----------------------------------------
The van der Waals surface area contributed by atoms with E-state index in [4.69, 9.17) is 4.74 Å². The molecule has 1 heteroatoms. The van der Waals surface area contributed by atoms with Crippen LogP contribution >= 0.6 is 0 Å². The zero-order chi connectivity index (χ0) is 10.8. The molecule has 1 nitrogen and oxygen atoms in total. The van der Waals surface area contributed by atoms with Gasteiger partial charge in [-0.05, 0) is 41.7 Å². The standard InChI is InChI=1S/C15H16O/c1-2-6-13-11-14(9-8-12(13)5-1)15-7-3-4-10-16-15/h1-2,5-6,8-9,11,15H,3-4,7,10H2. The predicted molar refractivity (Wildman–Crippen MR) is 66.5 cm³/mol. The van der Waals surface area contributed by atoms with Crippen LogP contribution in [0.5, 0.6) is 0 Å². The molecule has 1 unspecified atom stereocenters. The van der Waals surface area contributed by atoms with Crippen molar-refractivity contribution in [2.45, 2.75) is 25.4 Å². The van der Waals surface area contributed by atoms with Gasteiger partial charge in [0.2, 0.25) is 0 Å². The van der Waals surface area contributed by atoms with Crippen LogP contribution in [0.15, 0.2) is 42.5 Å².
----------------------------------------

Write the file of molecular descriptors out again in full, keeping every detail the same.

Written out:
The van der Waals surface area contributed by atoms with E-state index in [4.69, 9.17) is 4.74 Å². The molecule has 1 heteroatoms. The van der Waals surface area contributed by atoms with Crippen LogP contribution >= 0.6 is 0 Å². The zero-order chi connectivity index (χ0) is 10.8. The molecule has 1 nitrogen and oxygen atoms in total. The van der Waals surface area contributed by atoms with Gasteiger partial charge in [-0.05, 0) is 41.7 Å². The standard InChI is InChI=1S/C15H16O/c1-2-6-13-11-14(9-8-12(13)5-1)15-7-3-4-10-16-15/h1-2,5-6,8-9,11,15H,3-4,7,10H2. The predicted molar refractivity (Wildman–Crippen MR) is 66.5 cm³/mol. The van der Waals surface area contributed by atoms with Crippen LogP contribution in [0.5, 0.6) is 0 Å². The molecule has 1 unspecified atom stereocenters. The van der Waals surface area contributed by atoms with Crippen molar-refractivity contribution in [2.45, 2.75) is 25.4 Å². The van der Waals surface area contributed by atoms with Gasteiger partial charge in [0.2, 0.25) is 0 Å². The van der Waals surface area contributed by atoms with Crippen LogP contribution in [0.15, 0.2) is 42.5 Å².